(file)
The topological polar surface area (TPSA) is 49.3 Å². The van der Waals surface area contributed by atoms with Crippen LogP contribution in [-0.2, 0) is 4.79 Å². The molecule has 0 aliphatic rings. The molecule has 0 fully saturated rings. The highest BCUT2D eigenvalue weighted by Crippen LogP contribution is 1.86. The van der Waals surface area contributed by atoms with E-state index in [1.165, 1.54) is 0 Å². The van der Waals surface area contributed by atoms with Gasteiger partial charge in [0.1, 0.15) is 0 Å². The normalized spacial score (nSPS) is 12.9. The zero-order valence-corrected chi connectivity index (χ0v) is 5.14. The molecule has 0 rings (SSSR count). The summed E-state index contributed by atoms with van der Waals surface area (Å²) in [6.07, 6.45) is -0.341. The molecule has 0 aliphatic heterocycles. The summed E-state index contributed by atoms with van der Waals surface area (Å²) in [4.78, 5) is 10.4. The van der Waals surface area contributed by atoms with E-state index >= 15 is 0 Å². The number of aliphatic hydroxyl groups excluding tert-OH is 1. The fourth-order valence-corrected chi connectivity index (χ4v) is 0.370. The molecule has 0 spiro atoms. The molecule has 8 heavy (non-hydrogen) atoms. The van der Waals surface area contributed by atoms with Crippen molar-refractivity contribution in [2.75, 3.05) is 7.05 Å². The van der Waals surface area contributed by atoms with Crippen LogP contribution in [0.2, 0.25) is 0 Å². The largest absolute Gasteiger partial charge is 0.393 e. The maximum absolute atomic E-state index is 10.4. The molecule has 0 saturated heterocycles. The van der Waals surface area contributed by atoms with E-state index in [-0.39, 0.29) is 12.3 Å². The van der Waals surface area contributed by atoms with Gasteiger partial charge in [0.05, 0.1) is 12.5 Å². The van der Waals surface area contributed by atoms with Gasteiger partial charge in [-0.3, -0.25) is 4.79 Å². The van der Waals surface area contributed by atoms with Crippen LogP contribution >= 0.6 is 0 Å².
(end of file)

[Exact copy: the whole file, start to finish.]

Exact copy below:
The topological polar surface area (TPSA) is 49.3 Å². The van der Waals surface area contributed by atoms with Crippen LogP contribution in [-0.2, 0) is 4.79 Å². The molecule has 0 aliphatic rings. The molecule has 0 fully saturated rings. The highest BCUT2D eigenvalue weighted by Crippen LogP contribution is 1.86. The van der Waals surface area contributed by atoms with E-state index in [1.165, 1.54) is 0 Å². The van der Waals surface area contributed by atoms with Gasteiger partial charge in [0.1, 0.15) is 0 Å². The normalized spacial score (nSPS) is 12.9. The zero-order valence-corrected chi connectivity index (χ0v) is 5.14. The molecule has 0 rings (SSSR count). The summed E-state index contributed by atoms with van der Waals surface area (Å²) in [6.07, 6.45) is -0.341. The molecule has 0 aliphatic heterocycles. The summed E-state index contributed by atoms with van der Waals surface area (Å²) in [4.78, 5) is 10.4. The van der Waals surface area contributed by atoms with E-state index >= 15 is 0 Å². The number of aliphatic hydroxyl groups excluding tert-OH is 1. The fourth-order valence-corrected chi connectivity index (χ4v) is 0.370. The molecule has 0 spiro atoms. The molecule has 8 heavy (non-hydrogen) atoms. The van der Waals surface area contributed by atoms with Crippen molar-refractivity contribution in [2.75, 3.05) is 7.05 Å². The van der Waals surface area contributed by atoms with Crippen LogP contribution in [0.2, 0.25) is 0 Å². The largest absolute Gasteiger partial charge is 0.393 e. The maximum absolute atomic E-state index is 10.4. The molecule has 0 saturated heterocycles. The van der Waals surface area contributed by atoms with E-state index in [-0.39, 0.29) is 12.3 Å². The van der Waals surface area contributed by atoms with Gasteiger partial charge in [0.05, 0.1) is 12.5 Å². The van der Waals surface area contributed by atoms with Gasteiger partial charge in [-0.3, -0.25) is 4.79 Å². The van der Waals surface area contributed by atoms with Crippen LogP contribution >= 0.6 is 0 Å².